Yoga is what we become, not what we accomplish

Images of yoga can often portray a false perception of what yoga is. It’s easy to think you are not flexible, young, or fit enough to do yoga, but this couldn’t be further from the truth.

Don’t be put off by images of yoga, with impossible postures and exotic locations. The real purpose of yoga is not to gain gymnastic ability, and air miles, but to access deeper truths about who you are, and to develop a strength of being that is attainable by anyone, regardless of age or physical prowess….

There is a common misconception that yoga is for the flexible, the fit, the slim and the beautiful. There are so many people in the world today who could benefit from the practice of yoga, and yet they are afraid to try, already defeated by the glamorous images they see on magazine covers, or social media feeds. Images of young, thin, muscular, people in expensive yoga clothing, their bodies contorted into gravity defying postures. If only they knew that this is not what yoga is all about.

While it’s true that advanced postures can be a result of yoga practice, many of the images you see depict postures that are achievable for some bodies, but certainly not for all bodies. They also show only one side of yoga, the side you can see. The truth is that yoga is primarily about something you can’t see, about something you can only feel, and to be fair, this doesn’t make for a very engaging Instagram feed!

Sadly, this tendency to focus on the visual end result of years of dedicated daily practice skews the image of yoga. It begins to look like something that is unattainable, or worse, it sells an image of yoga as something to be achieved, and not simply something to be done. In attaching conditions to practice, in making it feel like you are not “doing yoga” if you are not constantly progressing towards, or mastering, harder and more challenging physical postures, is to do yoga a great disservice.

The Yoga Sutras of Patanjali outlines the basic teachings of yoga in a series of sutras, or observations about what yoga practice is. Within these 196 observations on yoga, the practice of asana, or physical posture, is mentioned only twice. That’s right. Two sutras out of 196 are referring to actual physical yoga postures. Even more interesting is what they say.

The first of these two sutras, II.46: Sthira sukham asanam, encourages us to find a place in our practice that is filled with ease while being steady and stable. Basically, don’t try too hard! The second, II.47: Prayatna saithilya ananta samapattibhyam, advises that if we apply a correct amount of effort, in time our practice will become easier, and contemplating the infinite will stop our minds from focusing on whether or not we are succeeding. In other words, with yoga there is no succeeding, only doing, and in applying the wrong amount of effort, for example too much, things may only appear to become easier.

What the glamorous images don’t tell you is that behind many gravity defying postures is a world of physical pain – too many practitioners with back pain, shoulder pain, hip, knee, or wrist pain. It’s not unusual for injury and, or pain to result from physical activity, particularly activity that uses the body in challenging, repetitive, or extreme ways – and of course the same is true of yoga. The difference lies in perception. Where it is fully acknowledged that injury can result from engaging in running, football, martial arts, or dance – or any other physical activity, for some reason the same logic does not always apply to yoga practice. We think that yoga, with its image of healing, is not capable of harm.  Yoga practitioners often blame themselves for succumbing to pain rather than accepting that pursuing advanced yoga postures may be somewhat responsible!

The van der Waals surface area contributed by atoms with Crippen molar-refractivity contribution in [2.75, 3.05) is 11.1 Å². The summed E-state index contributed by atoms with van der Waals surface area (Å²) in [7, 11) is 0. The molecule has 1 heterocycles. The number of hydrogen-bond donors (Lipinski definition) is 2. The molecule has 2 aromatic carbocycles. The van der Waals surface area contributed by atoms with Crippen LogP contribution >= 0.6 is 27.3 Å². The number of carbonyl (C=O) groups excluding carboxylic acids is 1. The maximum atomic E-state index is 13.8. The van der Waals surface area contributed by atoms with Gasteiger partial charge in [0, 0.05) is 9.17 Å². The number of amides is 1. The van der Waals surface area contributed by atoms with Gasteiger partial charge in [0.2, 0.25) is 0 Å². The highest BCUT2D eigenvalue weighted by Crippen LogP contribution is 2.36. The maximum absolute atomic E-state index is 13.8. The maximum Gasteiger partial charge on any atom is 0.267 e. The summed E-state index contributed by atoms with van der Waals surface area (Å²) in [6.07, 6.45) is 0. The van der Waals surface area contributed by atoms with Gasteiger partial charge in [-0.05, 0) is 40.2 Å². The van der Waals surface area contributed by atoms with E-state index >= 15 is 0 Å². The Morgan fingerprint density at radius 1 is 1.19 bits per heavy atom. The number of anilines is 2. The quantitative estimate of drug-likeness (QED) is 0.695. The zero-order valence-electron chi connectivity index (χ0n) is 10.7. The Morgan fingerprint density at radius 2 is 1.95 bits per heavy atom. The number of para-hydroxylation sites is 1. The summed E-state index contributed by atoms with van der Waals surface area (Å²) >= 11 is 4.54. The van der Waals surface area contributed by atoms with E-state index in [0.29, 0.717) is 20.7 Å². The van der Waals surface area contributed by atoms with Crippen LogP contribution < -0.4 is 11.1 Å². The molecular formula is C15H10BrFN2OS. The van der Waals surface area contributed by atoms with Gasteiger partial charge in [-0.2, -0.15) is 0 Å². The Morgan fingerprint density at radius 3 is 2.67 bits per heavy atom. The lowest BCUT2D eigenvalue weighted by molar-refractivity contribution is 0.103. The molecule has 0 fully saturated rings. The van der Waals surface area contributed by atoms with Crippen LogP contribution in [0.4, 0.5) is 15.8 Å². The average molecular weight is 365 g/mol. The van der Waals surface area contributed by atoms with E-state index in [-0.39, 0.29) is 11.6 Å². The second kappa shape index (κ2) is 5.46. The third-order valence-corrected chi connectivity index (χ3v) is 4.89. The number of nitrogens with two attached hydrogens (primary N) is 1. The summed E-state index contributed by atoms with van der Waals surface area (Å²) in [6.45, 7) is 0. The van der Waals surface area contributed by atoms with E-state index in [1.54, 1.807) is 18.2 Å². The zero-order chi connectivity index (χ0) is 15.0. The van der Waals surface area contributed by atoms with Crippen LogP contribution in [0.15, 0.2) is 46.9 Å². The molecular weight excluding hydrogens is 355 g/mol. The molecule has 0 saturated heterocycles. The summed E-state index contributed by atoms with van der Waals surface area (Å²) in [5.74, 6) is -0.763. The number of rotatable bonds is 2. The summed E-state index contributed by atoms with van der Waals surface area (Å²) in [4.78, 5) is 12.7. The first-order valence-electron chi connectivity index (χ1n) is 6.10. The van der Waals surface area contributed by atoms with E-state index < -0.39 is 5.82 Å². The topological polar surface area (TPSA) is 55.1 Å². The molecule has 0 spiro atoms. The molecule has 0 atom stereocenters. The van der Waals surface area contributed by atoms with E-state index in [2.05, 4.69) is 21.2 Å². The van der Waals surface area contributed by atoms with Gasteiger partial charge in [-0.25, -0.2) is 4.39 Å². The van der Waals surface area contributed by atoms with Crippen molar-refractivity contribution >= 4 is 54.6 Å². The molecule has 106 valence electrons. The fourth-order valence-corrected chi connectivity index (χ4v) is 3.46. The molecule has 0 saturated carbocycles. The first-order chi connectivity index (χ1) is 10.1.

So, don’t look to images of impressive yoga postures for examples of enlightenment, where all too often the practitioners are so focused on achieving that they miss the very point of the yoga they faithfully practice. If we revisit the yoga sutras for a moment, we will find at the very beginning sutra 1.2: Yogas citta vritti nirodah which tells us that yoga is practiced to still of the fluctuations of the mind. The fluctuations of the mind refers to the uncontrollable whirlwind of thoughts that we are all familiar with, to our tendency to worry about past or future events, to the uncontrollable desires that stop us from appreciating what we already have, or the giving in to ego that restricts our ability to be humble and compassionate. These fluctuations can be visualised as the ripples in a pond, moving outwards from the point of disturbance and fading, over time, until they become still.

When approached with careful, and non-results oriented consideration, yoga is a wonderful healing tool. It moves the body through a range of movement that it would otherwise not receive, mobilising joints, releasing muscular tension, improving muscular tone, and working connective tissues that have become unhealthy through over or under use. If, when moving the body through a healthy range of motion, we can keep our minds from thinking, instead staying focused on the simple sound of our breathing, then we are truly engaging in the practice of yoga.

If you are wondering whether you can do yoga, please be assured that you can. Just find the right class, and the right teacher, where you are provided with space and encouragement to explore and grow. Beginner, or advanced you will learn that the movement is secondary to the subtler elements of breath and meditation. As a beginner, your movement will match your ability. As a more advanced practitioner your movement will also match your ability. Your ability for movement will change progressively the more time you spend in practice. Who knows, maybe your journey will end in handstands, or maybe it won’t, and you know what, that’s ok.

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